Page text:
Similarly, another survey conducted by the MCV Network & Spick Media Group shows that 39.13% of respondents are very satisfied with the work of the Chief Minister, while an additional 39.13% are satisfied with his work. As per the same survey, 41.54% of respondents said they would prefer to see Pinarayi Vijayan as Chief Minister again.
FROM GOLD SMUGGLING TO SABARIMALA: ISSUES AFFECTING ELECTORAL BEHAVIOUR IN KERALA
As the elections inch closer, there are several issues from the past months, which are likely to affect the electoral dynamics in the state. As the state continues to battle the impact of the Coronavirus pandemic, several experts and analysts have criticized the LDF government’s handling of the crisis, where case counts have been rising and testing rates have been lower compared to other parts of the country.
The gold smuggling scandal and the allegations of backdoor appointments by the LDF have both been covered extensively in the media and projected as evidence of the corruption in the LDF led government. In July 2020, 30 kilograms of gold worth Rs 14.82 crores was caught being smuggled in a consignment camouflaged as diplomatic baggage, leading to widespread protests across the state demanding the resignation of key leaders. As per the survey conducted by the MCV Network & Spick Media Group, 53.65% of respondents believe the allegations made against the state government in this case. In addition to this, the opposition has also alleged that the maximum number of illegal and backdoor appointments are in the IT department which is handled by the Chief Minister himself. The state government has also been under attack over the protest of Public Service Commission rank holders in Thiruvananthapuram.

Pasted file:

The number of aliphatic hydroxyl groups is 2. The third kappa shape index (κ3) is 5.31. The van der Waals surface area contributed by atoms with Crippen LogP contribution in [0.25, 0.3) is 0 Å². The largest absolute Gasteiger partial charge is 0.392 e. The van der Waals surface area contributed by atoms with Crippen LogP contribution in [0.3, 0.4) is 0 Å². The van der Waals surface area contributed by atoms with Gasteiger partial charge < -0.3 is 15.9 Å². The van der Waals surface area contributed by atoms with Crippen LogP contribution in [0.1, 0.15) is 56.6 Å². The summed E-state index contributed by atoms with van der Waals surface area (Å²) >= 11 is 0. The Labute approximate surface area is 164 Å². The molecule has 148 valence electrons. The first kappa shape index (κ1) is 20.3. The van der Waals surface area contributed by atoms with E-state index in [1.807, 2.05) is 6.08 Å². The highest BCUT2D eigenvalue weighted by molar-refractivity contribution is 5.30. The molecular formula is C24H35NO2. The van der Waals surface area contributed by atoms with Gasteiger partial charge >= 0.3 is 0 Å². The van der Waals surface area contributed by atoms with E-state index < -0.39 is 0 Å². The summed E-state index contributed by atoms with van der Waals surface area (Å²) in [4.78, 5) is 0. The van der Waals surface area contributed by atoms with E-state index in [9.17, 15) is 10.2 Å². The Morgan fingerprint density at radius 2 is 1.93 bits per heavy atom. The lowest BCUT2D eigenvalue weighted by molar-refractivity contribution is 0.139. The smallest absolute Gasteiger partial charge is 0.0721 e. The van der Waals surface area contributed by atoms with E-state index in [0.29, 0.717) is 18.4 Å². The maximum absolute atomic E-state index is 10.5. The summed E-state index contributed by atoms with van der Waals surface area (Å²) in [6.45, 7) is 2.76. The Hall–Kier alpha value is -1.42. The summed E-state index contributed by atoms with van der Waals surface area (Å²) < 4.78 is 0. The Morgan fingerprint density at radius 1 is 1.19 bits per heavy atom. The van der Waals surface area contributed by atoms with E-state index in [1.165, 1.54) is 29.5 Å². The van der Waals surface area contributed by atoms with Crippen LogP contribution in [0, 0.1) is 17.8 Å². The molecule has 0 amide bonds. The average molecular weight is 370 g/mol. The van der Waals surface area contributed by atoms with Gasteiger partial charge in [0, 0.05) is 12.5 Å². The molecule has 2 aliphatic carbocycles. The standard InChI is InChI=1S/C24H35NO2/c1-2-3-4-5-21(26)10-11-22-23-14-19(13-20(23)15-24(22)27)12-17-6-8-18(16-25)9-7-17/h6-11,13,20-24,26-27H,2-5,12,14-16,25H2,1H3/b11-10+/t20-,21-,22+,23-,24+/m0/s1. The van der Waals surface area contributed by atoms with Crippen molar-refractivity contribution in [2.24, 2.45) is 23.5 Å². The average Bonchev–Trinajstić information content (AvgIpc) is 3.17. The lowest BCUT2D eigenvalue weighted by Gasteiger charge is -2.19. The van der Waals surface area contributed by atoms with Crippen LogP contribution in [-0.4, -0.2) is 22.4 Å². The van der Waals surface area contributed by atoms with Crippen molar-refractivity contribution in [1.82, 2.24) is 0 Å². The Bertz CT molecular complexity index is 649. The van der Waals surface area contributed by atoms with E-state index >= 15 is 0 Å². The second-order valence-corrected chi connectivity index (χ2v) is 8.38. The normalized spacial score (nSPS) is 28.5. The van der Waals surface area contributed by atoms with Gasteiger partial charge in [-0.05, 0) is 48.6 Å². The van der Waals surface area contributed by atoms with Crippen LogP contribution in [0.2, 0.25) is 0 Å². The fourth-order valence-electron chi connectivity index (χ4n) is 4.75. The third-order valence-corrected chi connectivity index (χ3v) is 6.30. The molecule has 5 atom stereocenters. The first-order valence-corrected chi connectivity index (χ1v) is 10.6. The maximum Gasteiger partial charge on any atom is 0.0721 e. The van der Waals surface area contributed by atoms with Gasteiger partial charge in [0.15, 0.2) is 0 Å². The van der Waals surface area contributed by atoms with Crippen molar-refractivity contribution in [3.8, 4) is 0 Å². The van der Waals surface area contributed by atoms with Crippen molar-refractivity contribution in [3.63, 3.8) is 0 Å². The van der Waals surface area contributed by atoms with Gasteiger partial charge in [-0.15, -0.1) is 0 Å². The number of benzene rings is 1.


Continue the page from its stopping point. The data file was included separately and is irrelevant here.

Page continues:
In addition to this, religious and communal issues, including the entry of women into the Sabarimala temple and the power tussle of the Orthodox and Jacobite factions of the Malankara Orthodox Syrian Church could also impact the electoral fate of the state. 42.33% of respondents said that the issue of the Sabarimala is likely to have an impact on the upcoming elections. Even in the recent local body elections held in the state, Christians, who have traditionally been Congress voters shifted their allegiance towards the LDF. This is being attributed to Chief Minister Pinarayi Vijayan’s efforts to develop a relationship with some prominent church heads. Along with the shifting of Jose K Mani’s Kerala Congress (M) faction, which enjoys considerable Christian support in central Kerala, to the LDF.
While a myriad of issues and controversies surround the incumbent LDF government, opinion polls, local body results and approval ratings do suggest that for the first time in the history of the state, a government is likely to be re-elected into power for the second consecutive time.